Graduate Student - Lampe Lab
B.A.. in Biology, University of Kansas
M.A. in Biochemistry and Biophysics, University of Kansas
My research in the Lampe lab has two primary foci: 1) developing novel click chemistry-based approaches for investigating protein-protein interactions and 2) investigating the survivin protein structure and function to facilitate rational design of small molecule inhibitors.
Click chemistry, initially described in 2001 by Nobel laureate K. Barry Sharpless, provides a facile approach to performing specific synthetic chemical reactions under physiologically-relevant (aqueous) conditions. These synthetic chemical reactions, along with site-directed mutagenesis approaches, can facilitate the site-specific incorporation of a lanthanide binding tag into a protein of interest. Lanthanides are a class of metals that, because of their unique f-orbitals, have strong luminescent properties. Capitalizing on endogenous and introduced fluorescent properties has been a popular approach for studying protein-protein interactions, but, because of the inability to direct the placement of the fluorophore and the infinitesimal duration of the fluorescent lifetime, their utility can be limited. We therefore plan to capitalize on the lanthanides' luminescent properties to study protein-protein interactions on a longer timescale than those facilitated with fluorescent approaches. Using click chemistry and site-directed mutagenesis approaches, we can improve subsequent molecular dynamics investigations.
Despite recent, unparalleled advances in anti-cancer therapeutics, cancer remains a devastating illness for millions of people, worldwide. Survivin is a small protein that has been found to be upregulated in multiple cancers and is therefore a promising therapeutic target. As its name implies, survivin inhibits apoptosis, however, the mechanism(s) of this inhibition remains unknown. Using the aforementioned click chemistry approach, coupled with NMR, we aim to utilize structure activity relationship studies to facilitate the development of small molecule survivin inhibitors. We anticipate that this approach will facilitate rational design of small molecule inhibitors to therapeutic targets within and outside of the anti-cancer sphere.
Previously, the Madison and Lila Self Graduate Program provided four years of academic support as well as a stipend and leadership development program. Administered through the KU Lawrence campus, but open to students at both campuses, interested parties may learn more about this opportunity at the following website: (http://www2.ku.edu/~selfpro/). Graduates of the development program continue to benefit from involvement as members of The Society of Self Fellows (http://www2.ku.edu/~selfpro/socyear.shtml), which provides continued networking opportunities.Please contact me if you have questions about my research! I look forward to hearing from you!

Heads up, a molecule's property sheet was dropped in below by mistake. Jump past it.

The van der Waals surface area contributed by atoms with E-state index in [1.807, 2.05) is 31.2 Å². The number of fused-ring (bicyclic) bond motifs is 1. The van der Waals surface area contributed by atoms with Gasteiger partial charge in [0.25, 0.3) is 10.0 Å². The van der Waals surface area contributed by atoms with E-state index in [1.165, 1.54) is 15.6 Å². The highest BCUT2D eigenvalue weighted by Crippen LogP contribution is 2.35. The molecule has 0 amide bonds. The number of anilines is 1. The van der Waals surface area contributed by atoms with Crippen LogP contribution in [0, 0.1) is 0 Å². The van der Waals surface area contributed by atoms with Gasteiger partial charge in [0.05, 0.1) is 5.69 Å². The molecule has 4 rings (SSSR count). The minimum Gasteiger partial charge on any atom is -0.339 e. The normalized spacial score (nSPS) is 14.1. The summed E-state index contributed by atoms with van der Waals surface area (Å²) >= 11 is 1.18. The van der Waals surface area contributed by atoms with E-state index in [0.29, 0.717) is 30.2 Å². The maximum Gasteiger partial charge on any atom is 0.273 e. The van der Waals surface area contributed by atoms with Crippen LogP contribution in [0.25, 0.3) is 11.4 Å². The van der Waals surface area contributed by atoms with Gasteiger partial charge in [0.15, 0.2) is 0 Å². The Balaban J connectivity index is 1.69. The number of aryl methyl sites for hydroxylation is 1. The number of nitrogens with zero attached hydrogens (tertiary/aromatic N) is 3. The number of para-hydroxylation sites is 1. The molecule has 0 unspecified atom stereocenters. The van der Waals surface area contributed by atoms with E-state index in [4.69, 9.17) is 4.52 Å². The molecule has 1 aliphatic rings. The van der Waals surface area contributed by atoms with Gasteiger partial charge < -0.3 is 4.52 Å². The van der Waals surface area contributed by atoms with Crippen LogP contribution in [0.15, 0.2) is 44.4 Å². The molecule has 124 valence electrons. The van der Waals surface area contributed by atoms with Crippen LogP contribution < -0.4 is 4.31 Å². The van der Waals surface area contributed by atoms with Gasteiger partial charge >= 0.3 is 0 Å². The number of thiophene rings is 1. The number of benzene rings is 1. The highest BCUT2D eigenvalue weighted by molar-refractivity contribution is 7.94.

Sullivan BP, Kopec AK, Joshi N, Cline H, Brown JA, Bishop SC, Kassel KM, Rockwell C, Mackman N, Luyendyk JP, Hepatocyte tissue factor activates the coagulation cascade in mice, Blood, 2013 Mar 7;121(10):1868-74. doi: 10.1182/blood-2012-09-455436. Epub 2013 Jan 10.Ki Sung Kang, Yujing Wen, Noriko Yamabe, Masayuki Fukui, Stephanie C. Bishop, and Bao Ting Zhu, Dual Beneficial Effects of (-)-Epigallocatechin-3-Gallate on Levodopa Methylation and Hippocampal Neurodegeneration: In Vitroand In Vivo Studies, PLoS One, Vol. 5, Issue 8, 2010, 1 - 14.
Stephanie C. Bishop, Long primer extension by a novel inverse PCR method, Master's Thesis, 2009.
Stephanie C. Bishop, Joseph A. Burlison, and Brian S. J. Blagg, Hsp90: a Novel Target for the Disruption of Multiple Signaling Cascades, Current Cancer Drug Targets, Vol. 7, No. 4, 2007, 369 - 388.
Ellen E. Quillen, Gale C. Haslam, Hardeep S. Samra, Darius Amani-Taleshi, Jeffrey A. Knight, Diane E. Wyatt, Stephanie C. Bishop, Kim K. Colvert, Mark L. Richter, and Paul A. Kitos, Ecto-adenylate kinase and plasma membrane ATP synthase activities of human vascular endothelial cells, Journal of Biological Chemistry, Vol. 281, No. 30, 2006, 20728 - 20737.
Graduate Student - Lampe Lab
4023 HLSIC, MS 1018
3901 Rainbow Blvd.
Kansas City, Kansas 66160
F: (913) 588-7501